DARLINGTON, S.C. -- Dale Earnhardt Jr. has a message for all those on the Internet and around office water fountains comparing Kyle Busch to his father after Junior's run-in with Busch last weekend at Richmond International Raceway.
Yes, they are similar on the track with their aggressive styles.
Off the track?
"Personalitywise, they're totally opposite," Earnhardt said Thursday between practices at Darlington Raceway. "Give me a break. You know my dad better than that. Give my dad a little more credit."
If I start trying to outrun him and beat him in every practice just to prove a point, I'm going to start wadding up race cars. He's fast. He's an amazing race car driver with a lot of talent.
-- Dale Earnhardt Jr.
Richard Childress, Earnhardt's car owner for six of his seven championships, agreed.
"The personalities are definitely different," said Childress, who tried to recruit Busch to drive for Richard Childress Racing this season. "Kyle is a great race car driver. He's got a tremendous amount of ability. He'll grow into being more patient and poised as he gets old.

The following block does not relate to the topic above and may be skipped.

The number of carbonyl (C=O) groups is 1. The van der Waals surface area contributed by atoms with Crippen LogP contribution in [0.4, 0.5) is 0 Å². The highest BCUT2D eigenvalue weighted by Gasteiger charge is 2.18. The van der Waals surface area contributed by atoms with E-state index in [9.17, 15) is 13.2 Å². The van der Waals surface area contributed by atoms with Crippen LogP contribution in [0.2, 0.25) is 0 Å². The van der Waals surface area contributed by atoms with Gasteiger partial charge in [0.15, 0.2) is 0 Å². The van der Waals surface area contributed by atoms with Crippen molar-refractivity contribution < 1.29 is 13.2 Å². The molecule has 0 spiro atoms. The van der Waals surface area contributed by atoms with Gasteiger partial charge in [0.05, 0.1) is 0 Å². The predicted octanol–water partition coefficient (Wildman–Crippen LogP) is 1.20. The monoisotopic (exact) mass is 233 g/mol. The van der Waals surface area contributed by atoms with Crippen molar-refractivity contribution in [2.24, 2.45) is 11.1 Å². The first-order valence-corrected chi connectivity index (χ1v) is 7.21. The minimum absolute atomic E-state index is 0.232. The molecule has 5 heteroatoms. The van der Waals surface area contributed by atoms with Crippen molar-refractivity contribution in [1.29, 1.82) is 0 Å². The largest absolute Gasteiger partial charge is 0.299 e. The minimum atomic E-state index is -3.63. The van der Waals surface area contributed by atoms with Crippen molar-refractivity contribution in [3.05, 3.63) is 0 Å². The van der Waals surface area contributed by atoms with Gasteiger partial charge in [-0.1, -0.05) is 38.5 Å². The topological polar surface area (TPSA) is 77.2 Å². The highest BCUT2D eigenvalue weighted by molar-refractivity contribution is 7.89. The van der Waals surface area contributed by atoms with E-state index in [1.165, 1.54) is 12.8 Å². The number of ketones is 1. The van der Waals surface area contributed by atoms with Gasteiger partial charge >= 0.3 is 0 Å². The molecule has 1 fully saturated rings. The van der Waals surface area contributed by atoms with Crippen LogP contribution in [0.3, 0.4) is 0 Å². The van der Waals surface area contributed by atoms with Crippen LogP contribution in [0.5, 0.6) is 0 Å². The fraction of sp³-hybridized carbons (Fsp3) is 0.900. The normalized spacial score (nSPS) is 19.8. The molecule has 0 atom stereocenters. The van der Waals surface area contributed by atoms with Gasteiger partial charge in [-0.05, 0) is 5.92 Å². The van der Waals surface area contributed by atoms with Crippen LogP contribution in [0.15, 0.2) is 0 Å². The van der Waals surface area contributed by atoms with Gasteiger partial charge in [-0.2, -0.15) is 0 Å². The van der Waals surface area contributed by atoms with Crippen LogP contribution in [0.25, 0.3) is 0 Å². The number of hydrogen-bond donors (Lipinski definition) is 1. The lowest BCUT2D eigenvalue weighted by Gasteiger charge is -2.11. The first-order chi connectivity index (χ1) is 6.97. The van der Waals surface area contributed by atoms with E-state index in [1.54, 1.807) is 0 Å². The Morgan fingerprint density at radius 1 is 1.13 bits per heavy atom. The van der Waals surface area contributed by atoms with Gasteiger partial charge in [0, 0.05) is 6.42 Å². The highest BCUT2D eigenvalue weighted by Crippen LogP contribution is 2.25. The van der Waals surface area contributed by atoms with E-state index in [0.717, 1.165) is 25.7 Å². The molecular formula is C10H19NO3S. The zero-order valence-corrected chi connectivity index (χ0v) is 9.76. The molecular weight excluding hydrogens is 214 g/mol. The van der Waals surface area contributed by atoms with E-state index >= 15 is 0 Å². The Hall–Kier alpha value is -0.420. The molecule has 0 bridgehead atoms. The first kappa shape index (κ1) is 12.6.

"I don't think there is a comparison, personally. Maybe some of the things that happened in their career could be. But as far as comparing the two, they're totally two different people."
To those who disagree -- and there are those who do, including writers who have covered the sport for more than 15 years -- Earnhardt said, "They didn't know him."
The conversation came up at the end of Earnhardt's hauler chat. It was a continuation of the incident between Earnhardt and Busch battling for the lead in the closing laps at Richmond.
Both drivers have said it was the product of hard racing. Many fans, particularly those upset that the accident extended Earnhardt's losing streak to 72 races, believe it was the result of Busch's driving like the senior Earnhardt did to earn the nickname "The Intimidator."
"He's fast. He's running well. He's quick. He's aggressive," Earnhardt said of the 23-year-old Busch. "This is Dale Earnhardt from '89 and earlier. See, Daddy quit doing that stuff after a while."